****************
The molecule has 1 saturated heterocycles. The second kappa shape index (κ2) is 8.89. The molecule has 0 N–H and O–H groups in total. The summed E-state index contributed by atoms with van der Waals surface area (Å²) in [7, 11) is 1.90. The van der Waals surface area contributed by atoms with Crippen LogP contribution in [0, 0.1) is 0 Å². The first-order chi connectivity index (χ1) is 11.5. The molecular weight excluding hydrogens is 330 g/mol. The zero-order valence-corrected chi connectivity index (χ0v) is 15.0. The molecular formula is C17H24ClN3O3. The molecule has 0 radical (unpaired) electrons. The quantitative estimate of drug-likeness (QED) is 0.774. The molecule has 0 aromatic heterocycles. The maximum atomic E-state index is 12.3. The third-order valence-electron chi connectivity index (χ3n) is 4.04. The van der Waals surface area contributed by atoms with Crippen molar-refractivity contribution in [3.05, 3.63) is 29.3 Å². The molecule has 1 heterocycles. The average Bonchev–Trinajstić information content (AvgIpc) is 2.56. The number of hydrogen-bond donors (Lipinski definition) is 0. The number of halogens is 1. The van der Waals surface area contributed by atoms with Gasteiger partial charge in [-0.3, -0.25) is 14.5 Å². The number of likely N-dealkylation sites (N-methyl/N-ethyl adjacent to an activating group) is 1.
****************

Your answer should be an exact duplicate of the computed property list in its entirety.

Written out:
The molecule has 1 saturated heterocycles. The second kappa shape index (κ2) is 8.89. The molecule has 0 N–H and O–H groups in total. The summed E-state index contributed by atoms with van der Waals surface area (Å²) in [7, 11) is 1.90. The van der Waals surface area contributed by atoms with Crippen LogP contribution in [0, 0.1) is 0 Å². The first-order chi connectivity index (χ1) is 11.5. The molecular weight excluding hydrogens is 330 g/mol. The zero-order valence-corrected chi connectivity index (χ0v) is 15.0. The molecular formula is C17H24ClN3O3. The molecule has 0 radical (unpaired) electrons. The quantitative estimate of drug-likeness (QED) is 0.774. The molecule has 0 aromatic heterocycles. The maximum atomic E-state index is 12.3. The third-order valence-electron chi connectivity index (χ3n) is 4.04. The van der Waals surface area contributed by atoms with Crippen molar-refractivity contribution in [3.05, 3.63) is 29.3 Å². The molecule has 1 heterocycles. The average Bonchev–Trinajstić information content (AvgIpc) is 2.56. The number of hydrogen-bond donors (Lipinski definition) is 0. The number of halogens is 1. The van der Waals surface area contributed by atoms with Gasteiger partial charge in [-0.3, -0.25) is 14.5 Å². The number of likely N-dealkylation sites (N-methyl/N-ethyl adjacent to an activating group) is 1.